NASA’s Ares 1-X Test: The View From Above

Nov 5, 2009 2:10pm

Hundreds of cameras watched NASA's Ares 1-X launch last week, the test of NASA's maybe-successor to the space shuttles, but none had a more complete view than one on board a small Cessna Skymaster, which the space agency had circling about 10 miles away and 12,000 feet above the launch pad.  NASA has posted its video on YouTube.  Take a look if you have six minutes to spare.  It shows the flight from start to finish.

A few notes:

  • Recall that only the first stage was functional for this test, and since it is solid-fueled, there is no way to turn it "off." Instead, it uses up its fuel…and continues to stream the embers from whatever's left over as it falls back toward the Atlantic.  The dummy upper stage, which you see tumbling out of the frame, crashed in the ocean several miles away.
  • Late in the video, a small drogue chute comes out to stop the rocket from tumbling. It's followed by three larger parachutes, one of which tore as it opened.  NASA says it damaged one of the two remaining chutes, making for a hard splashdown.  The booster casing was badly dented, though NASA says it's not a big deal since, unlike operational versions of the Ares 1, this test rocket will not be reused.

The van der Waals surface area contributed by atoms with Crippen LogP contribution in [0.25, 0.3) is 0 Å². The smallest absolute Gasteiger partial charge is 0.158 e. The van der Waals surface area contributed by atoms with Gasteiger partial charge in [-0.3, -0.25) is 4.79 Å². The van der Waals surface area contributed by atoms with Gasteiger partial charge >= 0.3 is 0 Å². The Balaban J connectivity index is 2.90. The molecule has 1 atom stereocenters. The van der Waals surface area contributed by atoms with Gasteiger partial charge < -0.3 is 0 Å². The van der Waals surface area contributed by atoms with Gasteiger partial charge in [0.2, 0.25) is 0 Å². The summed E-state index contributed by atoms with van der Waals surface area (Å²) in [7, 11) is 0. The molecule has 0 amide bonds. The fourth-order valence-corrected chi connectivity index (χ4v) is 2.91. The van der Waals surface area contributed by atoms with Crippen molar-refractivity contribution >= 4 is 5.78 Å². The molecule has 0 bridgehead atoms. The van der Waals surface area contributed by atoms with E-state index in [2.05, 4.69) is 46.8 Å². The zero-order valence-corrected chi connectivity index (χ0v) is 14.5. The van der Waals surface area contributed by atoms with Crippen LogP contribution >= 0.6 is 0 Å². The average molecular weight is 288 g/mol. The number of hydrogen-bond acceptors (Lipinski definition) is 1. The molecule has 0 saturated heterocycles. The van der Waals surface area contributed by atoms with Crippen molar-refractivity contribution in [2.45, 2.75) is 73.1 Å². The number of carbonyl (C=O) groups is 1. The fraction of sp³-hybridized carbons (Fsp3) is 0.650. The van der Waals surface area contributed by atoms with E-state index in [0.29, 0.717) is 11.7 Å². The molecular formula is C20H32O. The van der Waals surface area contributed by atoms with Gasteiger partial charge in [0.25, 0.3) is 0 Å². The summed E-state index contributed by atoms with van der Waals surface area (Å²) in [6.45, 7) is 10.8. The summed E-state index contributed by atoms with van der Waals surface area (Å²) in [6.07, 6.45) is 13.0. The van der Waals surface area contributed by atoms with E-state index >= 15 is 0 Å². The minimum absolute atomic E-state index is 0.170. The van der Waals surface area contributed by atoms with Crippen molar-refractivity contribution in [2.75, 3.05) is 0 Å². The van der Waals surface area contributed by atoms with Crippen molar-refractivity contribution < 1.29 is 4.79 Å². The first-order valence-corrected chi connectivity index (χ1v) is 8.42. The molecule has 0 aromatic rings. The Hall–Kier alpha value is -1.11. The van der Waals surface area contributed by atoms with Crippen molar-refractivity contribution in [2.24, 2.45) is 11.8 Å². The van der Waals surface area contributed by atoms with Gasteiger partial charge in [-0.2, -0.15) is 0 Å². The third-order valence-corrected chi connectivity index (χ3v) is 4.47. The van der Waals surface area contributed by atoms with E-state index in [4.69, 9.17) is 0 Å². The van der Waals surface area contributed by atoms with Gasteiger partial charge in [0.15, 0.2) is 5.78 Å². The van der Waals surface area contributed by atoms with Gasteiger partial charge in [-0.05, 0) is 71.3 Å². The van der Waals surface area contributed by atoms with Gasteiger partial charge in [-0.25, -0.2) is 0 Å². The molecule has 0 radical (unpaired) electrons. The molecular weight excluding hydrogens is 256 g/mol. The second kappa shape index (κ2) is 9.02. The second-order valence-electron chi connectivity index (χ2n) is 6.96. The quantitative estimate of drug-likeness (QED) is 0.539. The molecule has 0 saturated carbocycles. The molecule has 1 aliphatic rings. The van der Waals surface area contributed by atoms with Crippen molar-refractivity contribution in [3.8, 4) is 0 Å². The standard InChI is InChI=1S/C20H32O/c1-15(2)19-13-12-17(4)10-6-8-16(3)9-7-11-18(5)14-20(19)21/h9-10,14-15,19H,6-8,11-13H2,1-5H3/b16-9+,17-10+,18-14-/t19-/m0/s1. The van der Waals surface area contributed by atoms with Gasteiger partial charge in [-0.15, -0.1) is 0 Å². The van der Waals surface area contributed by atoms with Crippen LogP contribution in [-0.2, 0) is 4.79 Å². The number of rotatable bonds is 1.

Of course, there may never be an operational version.  Last month an outside commission under former Lockheed Martin CEO Norman Augustine said NASA probably could no longer afford the entire moon-and-Mars plan laid out by the Bush administration in 2004, and a decision on how to proceed will come from the Obama White House.

Meanwhile, Aviation Week & Space Technology reports NASA is talking about canceling the next Ares test flight, called Ares 1-Y with a working second stage.  And the Orlando Sentinel, which covers the Kennedy Space Center in its backyard, urges in an editorial that the Ares 1 be canceled entirely.

"NASA has projected that developing Ares I and a crew capsule to accompany it will cost $35 billion, but the Government Accountability Office came up with an estimate of $49 billion," it wrote. "The Augustine committee predicted that the entire Constellation program, which includes Ares I, Ares V, the Orion capsule and the Altair lunar lander, will run $45 billion over budget."

You are using an outdated version of Internet Explorer. Please click here to upgrade your browser in order to comment.
blog comments powered by Disqus